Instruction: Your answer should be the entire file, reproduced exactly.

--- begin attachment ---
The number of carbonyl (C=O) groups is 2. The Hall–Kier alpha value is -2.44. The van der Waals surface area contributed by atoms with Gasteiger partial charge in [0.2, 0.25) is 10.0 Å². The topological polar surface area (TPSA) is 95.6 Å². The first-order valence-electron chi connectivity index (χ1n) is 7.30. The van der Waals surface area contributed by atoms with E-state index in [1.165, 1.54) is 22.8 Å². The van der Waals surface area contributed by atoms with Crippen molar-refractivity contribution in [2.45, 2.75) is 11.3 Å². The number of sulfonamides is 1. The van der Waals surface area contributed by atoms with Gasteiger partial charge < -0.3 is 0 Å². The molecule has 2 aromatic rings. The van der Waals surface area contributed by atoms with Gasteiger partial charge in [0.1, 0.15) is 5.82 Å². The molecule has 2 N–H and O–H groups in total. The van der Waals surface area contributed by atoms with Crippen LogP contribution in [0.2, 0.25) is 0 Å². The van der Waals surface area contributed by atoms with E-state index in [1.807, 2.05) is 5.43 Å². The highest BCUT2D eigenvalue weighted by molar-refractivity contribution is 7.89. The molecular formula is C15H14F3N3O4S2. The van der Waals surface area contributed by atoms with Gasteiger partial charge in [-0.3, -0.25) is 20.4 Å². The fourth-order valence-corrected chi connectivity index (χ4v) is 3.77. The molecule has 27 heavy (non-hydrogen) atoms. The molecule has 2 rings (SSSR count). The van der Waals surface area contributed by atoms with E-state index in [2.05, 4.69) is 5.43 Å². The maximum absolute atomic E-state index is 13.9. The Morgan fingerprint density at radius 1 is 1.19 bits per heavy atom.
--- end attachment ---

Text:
The number of carbonyl (C=O) groups is 2. The Hall–Kier alpha value is -2.44. The van der Waals surface area contributed by atoms with Gasteiger partial charge in [0.2, 0.25) is 10.0 Å². The topological polar surface area (TPSA) is 95.6 Å². The first-order valence-electron chi connectivity index (χ1n) is 7.30. The van der Waals surface area contributed by atoms with E-state index in [1.165, 1.54) is 22.8 Å². The van der Waals surface area contributed by atoms with Crippen molar-refractivity contribution in [2.45, 2.75) is 11.3 Å². The number of sulfonamides is 1. The van der Waals surface area contributed by atoms with Gasteiger partial charge < -0.3 is 0 Å². The molecule has 2 aromatic rings. The van der Waals surface area contributed by atoms with Gasteiger partial charge in [0.1, 0.15) is 5.82 Å². The molecule has 2 N–H and O–H groups in total. The van der Waals surface area contributed by atoms with Crippen LogP contribution in [0.2, 0.25) is 0 Å². The van der Waals surface area contributed by atoms with E-state index in [1.807, 2.05) is 5.43 Å². The highest BCUT2D eigenvalue weighted by molar-refractivity contribution is 7.89. The molecular formula is C15H14F3N3O4S2. The van der Waals surface area contributed by atoms with Gasteiger partial charge in [-0.3, -0.25) is 20.4 Å². The fourth-order valence-corrected chi connectivity index (χ4v) is 3.77. The molecule has 27 heavy (non-hydrogen) atoms. The molecule has 2 rings (SSSR count). The van der Waals surface area contributed by atoms with E-state index in [2.05, 4.69) is 5.43 Å². The maximum absolute atomic E-state index is 13.9. The Morgan fingerprint density at radius 1 is 1.19 bits per heavy atom.